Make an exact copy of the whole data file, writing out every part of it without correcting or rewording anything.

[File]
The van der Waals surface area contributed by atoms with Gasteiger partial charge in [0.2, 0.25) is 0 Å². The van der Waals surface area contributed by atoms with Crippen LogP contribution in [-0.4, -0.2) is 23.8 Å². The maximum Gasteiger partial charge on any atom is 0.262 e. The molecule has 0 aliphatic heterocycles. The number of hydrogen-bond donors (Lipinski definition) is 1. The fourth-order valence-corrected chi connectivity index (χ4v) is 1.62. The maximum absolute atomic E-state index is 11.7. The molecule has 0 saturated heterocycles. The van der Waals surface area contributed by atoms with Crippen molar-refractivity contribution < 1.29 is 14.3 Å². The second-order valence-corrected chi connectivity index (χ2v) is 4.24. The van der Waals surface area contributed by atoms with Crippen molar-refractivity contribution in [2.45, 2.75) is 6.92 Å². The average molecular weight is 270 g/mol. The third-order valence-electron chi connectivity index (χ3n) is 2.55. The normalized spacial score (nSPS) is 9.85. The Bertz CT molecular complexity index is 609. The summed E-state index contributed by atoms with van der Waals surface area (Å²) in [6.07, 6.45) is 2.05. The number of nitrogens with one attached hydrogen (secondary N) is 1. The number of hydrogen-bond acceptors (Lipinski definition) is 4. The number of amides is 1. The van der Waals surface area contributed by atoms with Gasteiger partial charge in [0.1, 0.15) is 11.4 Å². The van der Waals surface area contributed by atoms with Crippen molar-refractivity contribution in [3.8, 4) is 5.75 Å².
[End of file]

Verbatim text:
The van der Waals surface area contributed by atoms with Gasteiger partial charge in [0.2, 0.25) is 0 Å². The van der Waals surface area contributed by atoms with Crippen LogP contribution in [-0.4, -0.2) is 23.8 Å². The maximum Gasteiger partial charge on any atom is 0.262 e. The molecule has 0 aliphatic heterocycles. The number of hydrogen-bond donors (Lipinski definition) is 1. The fourth-order valence-corrected chi connectivity index (χ4v) is 1.62. The maximum absolute atomic E-state index is 11.7. The molecule has 0 saturated heterocycles. The van der Waals surface area contributed by atoms with Crippen molar-refractivity contribution < 1.29 is 14.3 Å². The second-order valence-corrected chi connectivity index (χ2v) is 4.24. The van der Waals surface area contributed by atoms with Crippen molar-refractivity contribution in [2.45, 2.75) is 6.92 Å². The average molecular weight is 270 g/mol. The third-order valence-electron chi connectivity index (χ3n) is 2.55. The normalized spacial score (nSPS) is 9.85. The Bertz CT molecular complexity index is 609. The summed E-state index contributed by atoms with van der Waals surface area (Å²) in [6.07, 6.45) is 2.05. The number of nitrogens with one attached hydrogen (secondary N) is 1. The number of hydrogen-bond acceptors (Lipinski definition) is 4. The number of amides is 1. The van der Waals surface area contributed by atoms with Gasteiger partial charge in [0.1, 0.15) is 11.4 Å². The van der Waals surface area contributed by atoms with Crippen molar-refractivity contribution in [3.8, 4) is 5.75 Å².